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Steve Benjamin Aims to Change Columbia, S.C.'s Car Culture

The city's mayor improved the local bus system and saw ridership soar

columbia south carolina mayor steve benjamin poses with a bicycle in front of a city bus

Gregg Segal

En español | Columbia, South Carolina, is a car town, or as Mayor Steve Benjamin puts it, “an F-150 community,” referencing the popular Ford pickup. “We drive everywhere.”

Steve Benjamin

Mayor, Columbia, South Carolina

• Problem: Getting around town, unless you're in a car, can be difficult.

• Solution: Improve the bus system and offer new options like car services.

• Results: Ridership increased by 70 percent over five years.

But Benjamin has been trying to get residents onto buses and bicycles, on their feet — or even using a special ride service aimed at residents 50 and over. A healthy public transit system is particularly important for older residents who don't feel comfortable driving. And walking paths provide opportunities for residents to stay active.

Change hasn't been easy. Soon after he took office in July 2010, Benjamin lost a critical transit fight: A November 2010 referendum for a 1 percent sales tax increase to pay for transportation projects failed. Without the money, the public bus system, which had been privately owned until 2002, deteriorated. Routes were cut and service slashed. By 2012, when the referendum came up for another vote, the situation was dire.

"We all went back to the drawing board and came up with a very specific list of priority projects,” Benjamin says, a list that included more money for public transportation but also included bikeways and greenways.

Benjamin played an important part in the get-out-the-vote effort. He attended community meetings and worked with the county and the city council. “He was the de facto campaign manager,” says Rick Silver, a public relations consultant for the transit authority. The countywide measure passed, with strong support from city voters.

Seven years later, the region's bus system, the Comet, has transformed into an efficient and modern operation, with a new fleet of vehicles equipped with Wi-Fi, new routes and soaring ridership — up 70 percent from 2012 to 2017. In 2018, the system partnered with Uber and Lyft to give riders a $5 credit toward trips to and from the supermarket, easing the struggles of carrying groceries on a bus.

Benjamin, 50, a Democrat and the city's first African American mayor, sees transit as a way to tackle other social challenges. Consider food deserts — lower-income areas that lack large grocery stores. It can take years to persuade a supermarket chain to build in a new location. So why not bring the people to the stores? With this idea in mind, Benjamin appointed John Andoh, the chief executive officer of the transit authority, to the city's food policy committee.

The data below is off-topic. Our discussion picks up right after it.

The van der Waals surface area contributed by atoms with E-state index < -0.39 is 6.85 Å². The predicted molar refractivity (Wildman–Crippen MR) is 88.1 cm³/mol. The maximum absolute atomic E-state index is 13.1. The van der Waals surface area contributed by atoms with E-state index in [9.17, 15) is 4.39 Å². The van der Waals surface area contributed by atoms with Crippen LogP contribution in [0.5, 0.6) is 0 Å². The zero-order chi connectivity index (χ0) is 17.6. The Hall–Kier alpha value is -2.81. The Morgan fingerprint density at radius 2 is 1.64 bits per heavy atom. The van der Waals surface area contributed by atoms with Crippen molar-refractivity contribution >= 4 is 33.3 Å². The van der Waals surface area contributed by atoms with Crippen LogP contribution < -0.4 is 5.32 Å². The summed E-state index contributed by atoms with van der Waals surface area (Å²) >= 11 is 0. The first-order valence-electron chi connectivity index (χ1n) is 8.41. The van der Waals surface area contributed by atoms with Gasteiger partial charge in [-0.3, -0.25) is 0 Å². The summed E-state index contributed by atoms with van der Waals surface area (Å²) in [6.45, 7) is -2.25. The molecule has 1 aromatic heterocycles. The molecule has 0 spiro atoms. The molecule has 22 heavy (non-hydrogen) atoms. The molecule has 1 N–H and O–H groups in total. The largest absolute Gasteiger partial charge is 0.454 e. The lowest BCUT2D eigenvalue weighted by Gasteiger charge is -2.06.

When Andoh proposed the ride-hailing program, which has proved popular in the city's lower-income neighborhoods, Benjamin started promoting it on social media and sharing the idea with other cities.

Andoh also worked with AARP on a pilot program called Ride@50+. Users can visit the website, an app or even call a real person on a phone line, and indicate their pickup spot and destination.

Ride@50+ plots out a rider's trip by pulling together various transportation options — Comet buses, ride shares, taxis and volunteer drivers, who provide discounted rides. The program is open to all ages but targets riders age 50-plus.

Having a phone line to call is key: “There is a sense that I have somebody I can speak to about my journey,” says Valerie Lefler, executive director of Feonix-Mobility Rising, the nonprofit organization running the service.

The organization chose Columbia as the first U.S. city to pilot the Ride@50+ initiative because “it's a good microcosm of what's going on in transportation around the U.S.,” Lefler says. The city “has a rich downtown, but it's also spread out, so we're tackling issues in rural areas as well as urban areas."

Besides overseeing the addition of new bikeways and greenways, Benjamin has promoted big ideas such as the city's $100 million investment in the downtown BullStreet District, turning a 19th-century asylum into a 181-acre mixed-use development that will include senior housing.

"Initially, his strong personality was overbearing for some people,” says Tameika Isaac Devine, a member of the city council since 2002. But over time, he's become “really good at being able to understand where everybody is coming from."

Despite his commitment to transportation alternatives, car culture still dominates in Columbia. With less than a decade left of that referendum funding, Benjamin again will need to persuade residents to fund public transit. “The conversation is always difficult,” he says. “But at the end of the day, you've got to do what's in the best interest of the long-term health of the city, so we're not going to slow down."

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